Sterling Heights cleans way for business to synthesize sanitizer

By: Eric Czarnik | Sterling Heights Sentry | Published March 28, 2020


Sterling Heights city officials recently moved fast to get a local business help with its goal of manufacturing hand sanitizer, city officials said.

The Sterling Heights company normally is focused on production of items for the home health and beauty market, but the business wanted to do its part to replenish hand sanitizer shortages amid the COVID-19 pandemic. It just needed to overcome some bureaucratic hurdles. 

Sterling Heights Mayor Michael Taylor said they heard about the company’s need and sprang into action to help.

“They have connections in the business,” Taylor said. “They have the ability to source bottles and labels and caps and the raw materials needed to produce hand sanitizer. What they needed to do was they needed to apply for a liquor license through the Michigan Liquor Control Commission and to get their facility approved by the (U.S. Food and Drug Administration).

“We’ve been reading a lot about breweries and distilleries that are doing hand sanitizer, and they already have the liquor license and the ability to purchase alcohol for commercial use. We were able to use our connections through our senior economic development (adviser, Luke Bonner,) and (were) able to fast-track it and get it approved.”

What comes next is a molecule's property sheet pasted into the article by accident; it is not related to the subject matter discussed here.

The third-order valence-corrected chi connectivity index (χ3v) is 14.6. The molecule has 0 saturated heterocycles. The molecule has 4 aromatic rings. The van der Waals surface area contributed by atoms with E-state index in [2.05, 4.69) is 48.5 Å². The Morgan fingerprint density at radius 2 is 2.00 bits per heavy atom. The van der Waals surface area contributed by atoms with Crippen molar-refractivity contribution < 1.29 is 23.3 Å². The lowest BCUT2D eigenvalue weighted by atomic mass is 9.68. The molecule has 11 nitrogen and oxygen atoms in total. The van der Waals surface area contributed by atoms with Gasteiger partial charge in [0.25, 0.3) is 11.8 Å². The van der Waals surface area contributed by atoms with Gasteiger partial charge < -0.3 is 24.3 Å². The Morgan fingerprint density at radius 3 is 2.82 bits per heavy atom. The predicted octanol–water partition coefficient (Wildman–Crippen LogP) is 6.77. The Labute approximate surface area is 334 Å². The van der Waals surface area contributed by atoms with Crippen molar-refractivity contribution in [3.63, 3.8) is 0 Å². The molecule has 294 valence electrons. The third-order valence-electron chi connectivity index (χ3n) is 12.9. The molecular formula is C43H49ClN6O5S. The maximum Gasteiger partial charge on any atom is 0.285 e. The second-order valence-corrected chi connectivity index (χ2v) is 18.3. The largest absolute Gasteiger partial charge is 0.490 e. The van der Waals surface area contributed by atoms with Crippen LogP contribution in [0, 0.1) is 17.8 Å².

Taylor said that, based on their last conversations, the company now has all the approvals it needs to make the sanitizer, and that by the end of March should be able to acquire the materials to ramp up production to 400,000 to 1 million bottles of hand sanitizer, depending on bottle size.

Michael McGonigle, the company’s co-owner, thanked the city, the LCC and Gov. Gretchen Whitmer’s office for their roles in quickly acting to make the sanitizer production possible so his business can do its part to combat COVID-19.

“We have the alcohol; we have the hydrogen peroxide,” he said.

He said his company’s current goal has been getting hand sanitizer out the door, and it managed to do so for the first time March 25. But he said the transition has posed its challenges.

“We made pretty much a pivot over the past couple of days,” he said. “We’ve had to (install) ventilation systems. We have new machinery that has been really helping. … We’ve been running since 6 a.m. this morning, and we plan on running 15-20 hours a day to meet the needs of the people out there that really need hand sanitizer at this point in time.”

McGonigle thanked his employees, the delivery companies and other members of society who are working hard amid the pandemic. He said his company is working with a local distributor to get the sanitizer into the hands of hospitals and nursing homes.

“We made it very clear that those are the type of industries that we want to be utilizing the product,” he said. 

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Call Staff Writer Eric Czarnik at (586) 498-1058.